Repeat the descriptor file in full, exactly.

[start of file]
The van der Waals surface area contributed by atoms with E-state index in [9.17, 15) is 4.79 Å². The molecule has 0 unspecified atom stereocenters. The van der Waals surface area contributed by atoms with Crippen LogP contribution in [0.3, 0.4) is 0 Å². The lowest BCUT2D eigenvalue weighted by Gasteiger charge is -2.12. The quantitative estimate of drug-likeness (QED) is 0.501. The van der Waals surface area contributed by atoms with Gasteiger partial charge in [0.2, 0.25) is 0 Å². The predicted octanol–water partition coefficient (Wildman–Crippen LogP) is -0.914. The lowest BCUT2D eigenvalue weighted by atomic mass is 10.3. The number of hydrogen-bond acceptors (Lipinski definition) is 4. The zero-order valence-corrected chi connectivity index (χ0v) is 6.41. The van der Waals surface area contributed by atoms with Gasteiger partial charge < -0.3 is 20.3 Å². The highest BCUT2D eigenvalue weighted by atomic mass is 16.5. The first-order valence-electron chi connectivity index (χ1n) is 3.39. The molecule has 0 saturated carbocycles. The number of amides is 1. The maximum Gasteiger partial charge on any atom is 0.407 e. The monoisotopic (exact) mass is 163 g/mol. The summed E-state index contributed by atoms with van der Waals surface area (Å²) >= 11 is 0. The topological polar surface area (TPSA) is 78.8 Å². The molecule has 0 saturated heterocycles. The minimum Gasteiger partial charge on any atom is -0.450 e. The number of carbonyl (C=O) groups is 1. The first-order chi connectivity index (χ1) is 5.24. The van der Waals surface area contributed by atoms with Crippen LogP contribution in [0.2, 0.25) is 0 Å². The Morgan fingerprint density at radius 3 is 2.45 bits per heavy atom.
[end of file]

The van der Waals surface area contributed by atoms with E-state index in [9.17, 15) is 4.79 Å². The molecule has 0 unspecified atom stereocenters. The van der Waals surface area contributed by atoms with Crippen LogP contribution in [0.3, 0.4) is 0 Å². The lowest BCUT2D eigenvalue weighted by Gasteiger charge is -2.12. The quantitative estimate of drug-likeness (QED) is 0.501. The van der Waals surface area contributed by atoms with Gasteiger partial charge in [0.2, 0.25) is 0 Å². The predicted octanol–water partition coefficient (Wildman–Crippen LogP) is -0.914. The lowest BCUT2D eigenvalue weighted by atomic mass is 10.3. The number of hydrogen-bond acceptors (Lipinski definition) is 4. The zero-order valence-corrected chi connectivity index (χ0v) is 6.41. The van der Waals surface area contributed by atoms with Gasteiger partial charge < -0.3 is 20.3 Å². The highest BCUT2D eigenvalue weighted by atomic mass is 16.5. The first-order valence-electron chi connectivity index (χ1n) is 3.39. The molecule has 0 saturated carbocycles. The number of amides is 1. The maximum Gasteiger partial charge on any atom is 0.407 e. The monoisotopic (exact) mass is 163 g/mol. The summed E-state index contributed by atoms with van der Waals surface area (Å²) >= 11 is 0. The topological polar surface area (TPSA) is 78.8 Å². The molecule has 0 saturated heterocycles. The minimum Gasteiger partial charge on any atom is -0.450 e. The number of carbonyl (C=O) groups is 1. The first-order chi connectivity index (χ1) is 5.24. The van der Waals surface area contributed by atoms with Crippen LogP contribution in [0.2, 0.25) is 0 Å². The Morgan fingerprint density at radius 3 is 2.45 bits per heavy atom.